Personal data is one of the most important things for you to protect. In an age where data collection is... View ArticleView Article
Today I’m going to share some techniques with you that I came up with for creating dead drop devices during a previous SCG International Tactical HUMINT Operations course.
One of our taskers at the end of one class day was to create two dead drops by the next morning. This assignment was give to us at around 6 p.m., so with limited time, I did what anyone wanting to create dead drop devices would do. I hit the local Wal-Mart.
Dead Drop Devices
There are some great commercially available dead drop devices available out there, a few of which we’ve reviewed from Spy Coins. While the commercially available devices work great, there’s just something neat and rewarding about creating your own.
For a brief history on dead drop devices and their use, I’ll direct you to a previous post of ours where we went over some specifics and usage. Suffice to say the purpose of one of these devices is to covertly or overtly leave a message for another person without actually meeting in person.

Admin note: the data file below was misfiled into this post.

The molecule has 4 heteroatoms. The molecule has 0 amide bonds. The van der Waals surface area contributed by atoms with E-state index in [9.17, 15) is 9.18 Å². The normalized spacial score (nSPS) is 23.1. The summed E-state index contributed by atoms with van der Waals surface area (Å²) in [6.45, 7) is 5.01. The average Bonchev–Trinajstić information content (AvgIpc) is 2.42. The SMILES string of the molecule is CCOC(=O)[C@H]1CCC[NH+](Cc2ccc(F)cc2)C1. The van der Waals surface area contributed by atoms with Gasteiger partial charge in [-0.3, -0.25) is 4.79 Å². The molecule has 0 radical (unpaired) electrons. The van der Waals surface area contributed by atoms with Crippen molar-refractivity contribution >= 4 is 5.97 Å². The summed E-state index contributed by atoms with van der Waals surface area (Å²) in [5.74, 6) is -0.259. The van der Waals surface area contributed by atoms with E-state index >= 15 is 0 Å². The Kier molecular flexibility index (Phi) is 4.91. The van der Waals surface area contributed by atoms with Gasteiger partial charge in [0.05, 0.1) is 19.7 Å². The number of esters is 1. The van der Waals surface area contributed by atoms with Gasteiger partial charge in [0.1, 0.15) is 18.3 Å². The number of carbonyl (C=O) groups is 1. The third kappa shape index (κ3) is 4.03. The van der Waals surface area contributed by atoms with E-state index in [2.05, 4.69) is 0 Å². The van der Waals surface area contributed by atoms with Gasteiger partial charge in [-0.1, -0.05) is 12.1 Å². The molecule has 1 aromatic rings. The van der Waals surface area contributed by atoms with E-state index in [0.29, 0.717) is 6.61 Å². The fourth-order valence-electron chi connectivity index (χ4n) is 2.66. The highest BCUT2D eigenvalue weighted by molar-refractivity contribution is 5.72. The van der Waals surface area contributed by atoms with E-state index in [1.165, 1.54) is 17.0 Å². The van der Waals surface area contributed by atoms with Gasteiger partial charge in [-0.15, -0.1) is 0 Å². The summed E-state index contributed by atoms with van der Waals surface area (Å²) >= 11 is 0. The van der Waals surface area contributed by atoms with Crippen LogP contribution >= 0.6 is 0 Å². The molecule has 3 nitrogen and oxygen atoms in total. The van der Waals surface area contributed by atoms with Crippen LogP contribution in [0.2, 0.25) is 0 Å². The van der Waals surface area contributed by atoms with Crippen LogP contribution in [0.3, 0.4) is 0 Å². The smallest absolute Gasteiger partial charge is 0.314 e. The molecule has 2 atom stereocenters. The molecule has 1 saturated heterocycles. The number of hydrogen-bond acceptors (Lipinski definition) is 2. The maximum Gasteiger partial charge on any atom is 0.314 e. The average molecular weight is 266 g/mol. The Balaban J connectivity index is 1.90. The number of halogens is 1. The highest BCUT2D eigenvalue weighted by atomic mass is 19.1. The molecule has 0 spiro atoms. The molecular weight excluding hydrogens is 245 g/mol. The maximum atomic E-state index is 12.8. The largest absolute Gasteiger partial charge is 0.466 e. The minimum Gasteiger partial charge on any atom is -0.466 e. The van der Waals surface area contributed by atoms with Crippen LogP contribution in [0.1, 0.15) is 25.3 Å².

During the SCG HUMINT class, we had to utilize dead drops to leave and retrieve messages to further our intelligence gathering against the opposition. Just using your local Wal-Mart for the necessary supplies, I’ll take you through a few of the dead drops I created and how they’re best utilized. Be sure to check out the video at the end of this article too!
Creating your Dead Drop
Imagine with me for a few seconds and picture some places that you think could work for both covert and overt dead drop locations. Keep in mind that these locations must be somewhere that doesn’t cause suspicion when being left or retrieved. Perhaps a public bathroom? Walking the dog and tying your shoe?
While you can get creative and make your dead drops ahead of time, it’s much better if you know where and how you’re going to leave your message and mold your device with those things in mind.